Ti Vedo, Ti Sento, Mi Perdo

Reviewer's Rating

The life of Alessandro Stradella, the 17th-century composer whose colourful affairs paved the way to his contracted murder, inspired several nineteenth-century operas. Salvatore Sciarrino’s recent turn to such intrigues charts a different path, in that Stradella is not a character in Ti vedo, ti sento, mi perdo (“To see you, to hear you, to lose me”). Rather, his absence (as suggested by the Beckettian subtitle “Waiting for Stradella”) shapes the story of a performance troupe rehearsing a Stradella cantata connected to the Orpheus legend, all the while expecting a newly written aria from the composer. An array of commedia character types frames the performers, who rehearse for years until news of Stradella’s death brings everything to an end.

The idea of absence, or partial presence, guides much of the aesthetic of this co-production, which premiered at La Scala last November and now rounds out the season at Berlin’s Staatsoper Unter den Linden. Set designer George Tsypin demarcates the onstage rehearsal platform with translucent pillars and diaphanous drops—all exquisite but barely there. Sciarrino’s self–written libretto itself conveys the sense of incompleteness through its aphoristic, repetitive utterances. A conceptual and strongly visual composer, Sciarrino follows suit with musical textures that often feel outlined or hollowed out, with inner lines evocatively wispy and fleeting in nature. In addition to orchestral musicians in the pit, several historically costumed musicians frame the stage (others, including a pianist, are out of view), sometimes delineating the layers of the play within a play. Stradella’s melodies sound occasionally, with Sciarrino’s spare harmonies suggesting a tenuous grasp on both the elusive Baroque composer and history more generally. A Gesualdo-inspired Intermezzo yields the fullest texture, closing the first of two acts with a lively Venetian masquerade procession.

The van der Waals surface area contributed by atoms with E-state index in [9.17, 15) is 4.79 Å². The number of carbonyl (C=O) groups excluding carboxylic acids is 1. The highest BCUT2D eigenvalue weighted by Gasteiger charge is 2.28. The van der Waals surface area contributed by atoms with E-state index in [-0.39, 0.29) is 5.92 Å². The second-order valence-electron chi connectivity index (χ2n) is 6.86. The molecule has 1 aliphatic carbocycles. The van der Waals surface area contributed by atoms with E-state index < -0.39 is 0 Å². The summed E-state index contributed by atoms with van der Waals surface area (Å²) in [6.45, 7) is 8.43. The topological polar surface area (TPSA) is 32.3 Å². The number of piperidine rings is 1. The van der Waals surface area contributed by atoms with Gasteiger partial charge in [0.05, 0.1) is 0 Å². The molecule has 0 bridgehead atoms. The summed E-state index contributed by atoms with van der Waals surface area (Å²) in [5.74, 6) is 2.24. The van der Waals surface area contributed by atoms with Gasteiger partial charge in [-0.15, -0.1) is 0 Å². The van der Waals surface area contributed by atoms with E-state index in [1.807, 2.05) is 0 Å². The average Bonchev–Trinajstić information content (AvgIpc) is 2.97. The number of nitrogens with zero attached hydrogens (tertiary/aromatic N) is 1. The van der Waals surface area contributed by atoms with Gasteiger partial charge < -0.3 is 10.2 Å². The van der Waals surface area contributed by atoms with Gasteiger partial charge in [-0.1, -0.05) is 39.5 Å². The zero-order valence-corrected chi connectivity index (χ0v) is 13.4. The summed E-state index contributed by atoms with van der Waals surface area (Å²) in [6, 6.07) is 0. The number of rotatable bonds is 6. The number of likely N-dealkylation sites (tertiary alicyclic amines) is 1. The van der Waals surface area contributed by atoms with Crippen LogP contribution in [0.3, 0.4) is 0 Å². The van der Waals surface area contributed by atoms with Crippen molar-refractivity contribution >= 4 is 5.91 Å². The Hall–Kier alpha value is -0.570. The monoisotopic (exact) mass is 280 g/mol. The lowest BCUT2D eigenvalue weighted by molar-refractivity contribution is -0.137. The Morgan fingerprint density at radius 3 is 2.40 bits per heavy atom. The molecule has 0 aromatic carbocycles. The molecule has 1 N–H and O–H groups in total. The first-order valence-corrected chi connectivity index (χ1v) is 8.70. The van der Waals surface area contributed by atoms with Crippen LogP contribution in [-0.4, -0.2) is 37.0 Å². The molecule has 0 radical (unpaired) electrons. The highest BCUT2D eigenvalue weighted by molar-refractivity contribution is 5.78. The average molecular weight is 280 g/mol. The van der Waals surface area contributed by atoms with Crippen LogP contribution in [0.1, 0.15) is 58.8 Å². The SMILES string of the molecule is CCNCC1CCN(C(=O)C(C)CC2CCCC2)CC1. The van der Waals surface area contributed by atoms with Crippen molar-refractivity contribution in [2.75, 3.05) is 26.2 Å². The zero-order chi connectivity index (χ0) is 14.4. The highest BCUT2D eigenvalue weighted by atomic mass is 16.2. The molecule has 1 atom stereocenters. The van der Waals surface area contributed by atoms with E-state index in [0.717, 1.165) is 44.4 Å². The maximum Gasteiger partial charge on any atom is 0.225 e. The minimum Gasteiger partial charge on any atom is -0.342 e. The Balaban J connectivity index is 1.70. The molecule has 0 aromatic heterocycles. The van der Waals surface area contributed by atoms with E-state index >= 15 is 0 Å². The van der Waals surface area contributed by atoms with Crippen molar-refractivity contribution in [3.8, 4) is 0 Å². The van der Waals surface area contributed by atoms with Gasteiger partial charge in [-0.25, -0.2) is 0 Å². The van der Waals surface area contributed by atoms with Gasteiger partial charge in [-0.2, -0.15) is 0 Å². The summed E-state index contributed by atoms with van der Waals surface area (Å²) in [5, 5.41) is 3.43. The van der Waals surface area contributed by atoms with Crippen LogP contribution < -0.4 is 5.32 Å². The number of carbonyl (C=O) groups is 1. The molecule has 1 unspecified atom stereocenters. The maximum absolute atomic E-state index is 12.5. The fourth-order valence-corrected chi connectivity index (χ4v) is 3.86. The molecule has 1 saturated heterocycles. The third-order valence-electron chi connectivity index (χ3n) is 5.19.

Jürgen Flimm’s stage direction reaches inevitable crossroads in attempting to sustain visual interest in a drama centered on waiting. Many extras take up background business, including a full ensemble of child dancers, whose added value to the production is questionable. An octet of stage hands in black with period ruffs fare better, especially when they imbibe generously after serving a meal, but freely comic moments are rare. The explicit commedia framework and pacing it suggests are mostly stifled in such an absurdist work, although lazzi are not absent. Much physical gesture springs from the music and text, such as the ripple effects of the hunter’s stuttering, but in a manner that gradually loses effectiveness. An oft-used unsettling percussive backdrop—an eerie rumbling wind sound created on a metal sheet and suggestive of tension—also wanes in impact, as likely intended. Conductor Maxime Pascal deftly coordinates the disparate musical forces.

The singers are very present, and deliciously costumed with period flair by Ursula Kudrna. Laura Aikin, who created the role of the singer in Milan, negotiates wildly uneven vocal terrain with aplomb. As the gossipy composer and writer, Charles Workman and Otto Katzameier solidly anchor the cast of onstage onlookers, which includes the excellent witty pairing of Thomas Lichtenecker’s Solfetto and Christian Oldenburg’s Finocchio. One the whole, however, this piece does not showcase vocal riches, save for David Oštrek’s moving closing lament for the dead Stradella, shaped unsurprisingly as a paean to sleep.